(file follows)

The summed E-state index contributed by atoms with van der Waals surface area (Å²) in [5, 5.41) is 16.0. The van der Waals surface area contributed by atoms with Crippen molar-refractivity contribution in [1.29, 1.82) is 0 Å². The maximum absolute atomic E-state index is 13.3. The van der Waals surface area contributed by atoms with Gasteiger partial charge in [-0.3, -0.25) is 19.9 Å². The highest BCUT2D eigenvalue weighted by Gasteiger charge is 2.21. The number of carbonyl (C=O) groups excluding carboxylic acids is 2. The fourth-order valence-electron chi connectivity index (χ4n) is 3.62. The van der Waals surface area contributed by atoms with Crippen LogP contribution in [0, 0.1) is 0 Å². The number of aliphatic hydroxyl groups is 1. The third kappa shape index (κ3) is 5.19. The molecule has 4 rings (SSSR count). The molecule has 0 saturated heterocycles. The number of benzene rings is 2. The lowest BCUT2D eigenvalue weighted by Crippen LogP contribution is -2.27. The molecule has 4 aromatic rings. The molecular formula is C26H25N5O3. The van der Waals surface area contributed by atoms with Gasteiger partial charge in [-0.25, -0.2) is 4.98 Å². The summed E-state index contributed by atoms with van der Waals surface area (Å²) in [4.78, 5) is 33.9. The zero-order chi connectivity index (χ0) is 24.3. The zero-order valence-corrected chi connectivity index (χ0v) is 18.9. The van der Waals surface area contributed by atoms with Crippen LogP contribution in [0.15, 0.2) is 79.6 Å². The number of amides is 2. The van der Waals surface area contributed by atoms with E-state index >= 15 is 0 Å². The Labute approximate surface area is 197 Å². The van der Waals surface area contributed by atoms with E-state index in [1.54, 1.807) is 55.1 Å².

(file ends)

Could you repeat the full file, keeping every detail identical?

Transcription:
The summed E-state index contributed by atoms with van der Waals surface area (Å²) in [5, 5.41) is 16.0. The van der Waals surface area contributed by atoms with Crippen molar-refractivity contribution in [1.29, 1.82) is 0 Å². The maximum absolute atomic E-state index is 13.3. The van der Waals surface area contributed by atoms with Gasteiger partial charge in [-0.3, -0.25) is 19.9 Å². The highest BCUT2D eigenvalue weighted by Gasteiger charge is 2.21. The number of carbonyl (C=O) groups excluding carboxylic acids is 2. The fourth-order valence-electron chi connectivity index (χ4n) is 3.62. The van der Waals surface area contributed by atoms with Crippen LogP contribution in [0, 0.1) is 0 Å². The number of aliphatic hydroxyl groups is 1. The third kappa shape index (κ3) is 5.19. The molecule has 4 rings (SSSR count). The molecule has 0 saturated heterocycles. The number of benzene rings is 2. The lowest BCUT2D eigenvalue weighted by Crippen LogP contribution is -2.27. The molecule has 4 aromatic rings. The molecular formula is C26H25N5O3. The van der Waals surface area contributed by atoms with Gasteiger partial charge in [-0.25, -0.2) is 4.98 Å². The summed E-state index contributed by atoms with van der Waals surface area (Å²) in [4.78, 5) is 33.9. The zero-order chi connectivity index (χ0) is 24.3. The zero-order valence-corrected chi connectivity index (χ0v) is 18.9. The van der Waals surface area contributed by atoms with Crippen LogP contribution in [0.15, 0.2) is 79.6 Å². The number of amides is 2. The van der Waals surface area contributed by atoms with E-state index >= 15 is 0 Å². The Labute approximate surface area is 197 Å². The van der Waals surface area contributed by atoms with E-state index in [1.54, 1.807) is 55.1 Å².